The Latest: Bahrain orders its citizens to leave Iraq, Iran
DUBAI, United Arab Emirates (AP) — The Latest on developments in the Persian Gulf region and elsewhere in the Mideast amid heightened tensions between the U.S. and Iran (all times local):
Bahrain is ordering all of its citizens to immediately leave Iraq and Iran, amid rising tensions in the Persian Gulf.
Bahrain's Foreign Ministry made the announcement via its state-run news agency Saturday afternoon.
It cited the "unstable situation in the region and the grave developments and threats that threaten security and stability."
Baharin is a small, Sunni-ruled island nation off the coast of Saudi Arabia. It regularly accuses Iran of stirring dissent in its Shiite-majority population.
The chief of Iran's Revolutionary Guard says the country is in a "full-fledged intelligence war with the U.S."
The semi-official Fars news agency quoted Gen. Hossein Salami as saying that the U.S. political system had become weak, making an analogy to the Sept. 11, 2001, terror attacks.
He said: "The political system of the U.S. has cracked and lost its strength. The system has an apparently huge body but suffers from osteoporosis. In fact, the U.S. . is like World Trade Building that collapses with a sudden hit."
Salami recently became the head of the Revolutionary Guard, a paramilitary organization that wields tremendous influence within Iran.
Iran's foreign minister says the Islamic Republic is "not seeking war" at the end of his trip to China amid tensions between Tehran and Washington.
Mohammed Javad Zarif made the comment in remarks quoted Saturday by the state-run IRNA news agency.
Zarif said: "In fact, as the supreme leader said, there will be no war since we are not seeking war and nobody in the region is suffering from a hallucination to think that he is able to confront Iran."
Zarif added that though President Donald Trump has said he is not seeking war, "some that have sat around him" are pushing such a conflict.
The U.S. has ordered bombers and an aircraft carrier to the Persian Gulf over an unexplained threat they perceive from Iran, raising tensions a year after Trump pulled America out of Tehran's nuclear deal with world powers.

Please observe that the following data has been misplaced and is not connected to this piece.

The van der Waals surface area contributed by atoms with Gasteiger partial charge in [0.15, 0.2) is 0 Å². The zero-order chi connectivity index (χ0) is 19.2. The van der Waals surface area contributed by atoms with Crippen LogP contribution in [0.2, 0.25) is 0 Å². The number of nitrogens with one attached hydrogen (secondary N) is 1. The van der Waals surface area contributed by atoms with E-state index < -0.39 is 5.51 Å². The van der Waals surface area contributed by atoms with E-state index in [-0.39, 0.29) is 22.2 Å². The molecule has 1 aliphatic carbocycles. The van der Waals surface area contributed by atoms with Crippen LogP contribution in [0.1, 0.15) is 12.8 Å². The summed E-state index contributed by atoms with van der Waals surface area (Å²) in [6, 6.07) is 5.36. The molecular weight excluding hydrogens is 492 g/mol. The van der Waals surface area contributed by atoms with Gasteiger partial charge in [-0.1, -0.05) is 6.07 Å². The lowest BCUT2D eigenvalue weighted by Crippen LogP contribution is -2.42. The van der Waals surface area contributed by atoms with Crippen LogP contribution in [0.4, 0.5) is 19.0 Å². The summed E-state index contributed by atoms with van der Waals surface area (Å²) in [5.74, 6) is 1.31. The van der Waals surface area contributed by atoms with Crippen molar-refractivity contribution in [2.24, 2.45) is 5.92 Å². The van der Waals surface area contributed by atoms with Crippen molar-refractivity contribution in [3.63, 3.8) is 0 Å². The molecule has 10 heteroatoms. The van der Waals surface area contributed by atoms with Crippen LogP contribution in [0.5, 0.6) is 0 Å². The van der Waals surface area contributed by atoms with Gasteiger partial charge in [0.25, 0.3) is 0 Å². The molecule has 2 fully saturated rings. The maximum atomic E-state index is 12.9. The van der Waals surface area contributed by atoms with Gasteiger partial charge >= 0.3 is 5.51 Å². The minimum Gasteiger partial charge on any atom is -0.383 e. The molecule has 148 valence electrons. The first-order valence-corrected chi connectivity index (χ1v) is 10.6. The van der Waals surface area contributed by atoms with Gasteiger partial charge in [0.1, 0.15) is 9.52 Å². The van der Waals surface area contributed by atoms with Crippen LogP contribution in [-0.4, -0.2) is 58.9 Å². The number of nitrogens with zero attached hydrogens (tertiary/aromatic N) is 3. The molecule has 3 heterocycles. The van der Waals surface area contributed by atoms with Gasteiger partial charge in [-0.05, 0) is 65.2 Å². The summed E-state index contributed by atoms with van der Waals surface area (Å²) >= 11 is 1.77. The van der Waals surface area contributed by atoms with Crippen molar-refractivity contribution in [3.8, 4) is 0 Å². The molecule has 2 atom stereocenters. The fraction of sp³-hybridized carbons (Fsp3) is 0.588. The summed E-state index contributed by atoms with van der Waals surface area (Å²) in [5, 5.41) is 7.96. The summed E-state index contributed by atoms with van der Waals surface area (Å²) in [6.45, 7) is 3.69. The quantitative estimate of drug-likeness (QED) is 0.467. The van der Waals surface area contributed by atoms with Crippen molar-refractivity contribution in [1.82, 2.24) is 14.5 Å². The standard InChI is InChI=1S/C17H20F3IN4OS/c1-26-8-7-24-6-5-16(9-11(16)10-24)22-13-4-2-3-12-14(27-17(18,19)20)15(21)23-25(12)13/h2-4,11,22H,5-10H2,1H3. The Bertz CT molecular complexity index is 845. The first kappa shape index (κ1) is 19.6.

An Iraqi oil official says employees of energy giant Exxon Mobil have started evacuating an oil field in the southern province of Basra.
The evacuation comes amid rising tensions between the United States and Iran.
The official, who spoke on condition of anonymity because he was not authorized to speak to the media, said all those who are being evacuated are foreigners or Iraqis who hold other nationalities.
The official did not give numbers but said the first group left two days ago and another batch left early Saturday.
Exxon Mobil, headquartered in Irving, Texas, did not immediately respond to a request for comment.
The U.S. has already ordered all nonessential diplomatic staff out of Iraq.
Qassem Abdul-Zahra contributed reporting from Baghdad, Iraq.
U.S. diplomats are warning that commercial airliners flying over the wider Persian Gulf faced a risk of being "misidentified" amid heightened tensions between the U.S. and Iran.
The warning relayed Saturday by U.S. diplomatic posts from the Federal Aviation Administration underlined the risks the current tensions pose to a region crucial to global air travel.
It also served as a grim reminder that 30 years ago, the U.S. mistook an Iranian passenger jet for a warplane after their last naval battle with Tehran, killing all 290 people aboard.
Concerns about a possible conflict have flared since the White House ordered warships and bombers to the region to counter an alleged, unexplained threat from Iran. President Donald Trump since has sought to soften his tone.